It’s the eternal dilemma: Should you rent a house or an apartment or should you take the plunge into homeownership and buy a house?
The reality is that there is no simple answer. What’s right for your friends may not be right for you.
Here are some common questions that I am asked frequently:
Q: How can we know when it’s best to rent and when it’s best to buy a house or a condo?
A: If you have to ask that question, it’s probably best to rent.
The decision to buy a house is typically motivated by common sense financial analysis, and if you haven’t yet reached that point, keep renting.
Q: So, are there any reasons to rent?
A: Yes, there are a number of good reasons to rent your home:
Cash flow — Renting may leave you with more leftover cash each month, allowing you to build your savings to a comfortable level before making a large cash commitment to buying real estate.
Flexibility — While renting, you retain the ability to make a major change in your living situation easily and without major cost. At the end of your lease, you can move to another community or even another city!
Building credit — If your credit has been damaged, making on time rental payments can help build and improve your credit score, allowing you to eventually qualify for a lower cost borrowing experience.
No repair costs — In most cases your landlord is responsible for repairs, freeing you from the financial drain of a new roof, a burned out water heater, or a faulty furnace or air conditioner. These expenses are real and they are major. Building them into your rent can save you cash.
Q: So you are saying that it’s usually best to rent your house or apartment?
A: Not necessarily. In fact, there are a number of compelling reasons to consider buying a house or condo right now. Here are some of the best:
Building equity — When you pay rent, you are paying your landlord’s mortgage. However, when you have a home mortgage, you increase your degree of ownership in your home with every payment.
A good rule of thumb is that if you intend to stay in your property for at least four to five years, the costs of purchasing are more likely to be offset by accrued equity and increased value. If the equity grows to more than 20 percent of your loan balance, you may be able to borrow against it. This can provide capital for major expenses.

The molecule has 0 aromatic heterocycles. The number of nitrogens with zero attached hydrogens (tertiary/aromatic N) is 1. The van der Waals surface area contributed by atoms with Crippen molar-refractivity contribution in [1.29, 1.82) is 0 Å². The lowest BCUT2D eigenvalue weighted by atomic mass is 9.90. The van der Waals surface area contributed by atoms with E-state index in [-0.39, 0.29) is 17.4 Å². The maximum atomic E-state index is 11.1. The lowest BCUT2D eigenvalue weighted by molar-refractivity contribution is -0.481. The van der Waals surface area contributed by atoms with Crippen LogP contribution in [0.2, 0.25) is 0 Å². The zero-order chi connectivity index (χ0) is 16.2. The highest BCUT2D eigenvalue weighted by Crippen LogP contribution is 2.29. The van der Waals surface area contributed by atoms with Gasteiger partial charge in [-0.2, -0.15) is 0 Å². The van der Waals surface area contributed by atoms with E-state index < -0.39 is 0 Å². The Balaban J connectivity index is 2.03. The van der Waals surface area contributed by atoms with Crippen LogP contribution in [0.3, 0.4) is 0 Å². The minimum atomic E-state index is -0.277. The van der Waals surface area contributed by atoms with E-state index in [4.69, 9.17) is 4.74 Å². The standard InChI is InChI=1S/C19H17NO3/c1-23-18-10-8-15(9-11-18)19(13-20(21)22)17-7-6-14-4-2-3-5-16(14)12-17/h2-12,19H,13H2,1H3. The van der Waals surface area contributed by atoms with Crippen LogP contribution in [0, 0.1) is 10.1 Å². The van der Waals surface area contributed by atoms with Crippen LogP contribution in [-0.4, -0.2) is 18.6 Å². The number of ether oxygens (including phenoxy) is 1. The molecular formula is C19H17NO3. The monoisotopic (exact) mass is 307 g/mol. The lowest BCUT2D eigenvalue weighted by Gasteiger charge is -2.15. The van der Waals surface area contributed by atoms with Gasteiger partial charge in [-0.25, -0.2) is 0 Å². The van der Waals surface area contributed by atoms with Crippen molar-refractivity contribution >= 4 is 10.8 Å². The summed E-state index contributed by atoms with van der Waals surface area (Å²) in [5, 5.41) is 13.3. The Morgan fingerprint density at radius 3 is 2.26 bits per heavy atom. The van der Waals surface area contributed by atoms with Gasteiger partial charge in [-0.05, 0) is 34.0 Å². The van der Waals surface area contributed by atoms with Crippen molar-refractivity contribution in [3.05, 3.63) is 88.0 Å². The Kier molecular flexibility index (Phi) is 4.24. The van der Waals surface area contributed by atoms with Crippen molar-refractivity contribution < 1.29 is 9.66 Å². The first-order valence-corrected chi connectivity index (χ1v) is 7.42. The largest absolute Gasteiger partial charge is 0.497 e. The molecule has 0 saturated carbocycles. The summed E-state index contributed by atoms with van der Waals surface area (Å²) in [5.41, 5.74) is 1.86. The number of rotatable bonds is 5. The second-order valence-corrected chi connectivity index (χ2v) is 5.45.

If interest rates drop, you can refinance your mortgage at lower rates, or, once you’ve paid the entire mortgage off, borrow against the equity in your home to fund major purchases such as a second home or your child’s education.
Tax deductions — You can deduct mortgage interest as well as your property taxes against your income. Uncle Sam doesn’t give renters this bonus.
In addition, if you meet certain requirements the IRS won’t apply a “capital gains” tax on profits from the sale of your home. You can keep the first $250,000 you make if you’re single, or twice that amount if you’re married.
In addition, those who work from home may be eligible to take deductions for their home office and portions of utilities.
Creative control — You like lots of pictures on the wall? Well, hammer away - you own the walls now. Go ahead and paint them orange! Wish you had another room? Add one.
Maintenance choices — If you live in a house, you get to decide how to approach maintenance, either taking it on yourself or picking your own contractor. If you live in a condominium or are covered by a homeowners’ association, you may pay a monthly fee to have maintenance work covered by the association’s contractors. Either way, you’ll have a say in who does what.
Pay yourself — Finally, you have to live somewhere. That being the case, you might as well pay yourself to live in your house as pay your landlord.
The bottom line is that there is no perfect choice. Only you can decide what’s right for you. My advice is to explore your options, understand the likely outcomes, then take action as you see fit.
Home ownership is not right for everyone. The recent recession proved that decisively.
But I am convinced from personal experience that, for most folks, the best investment they ever make is in their own home.
Atlanta native John Adams is an author, broadcaster and investor. He is also a property owner. He answers real estate questions on radio station WGKA (920am) every Sunday at 11:00 AM. For more real estate information or to make a comment, visit money99.com, where you will find an expanded edition of this column.
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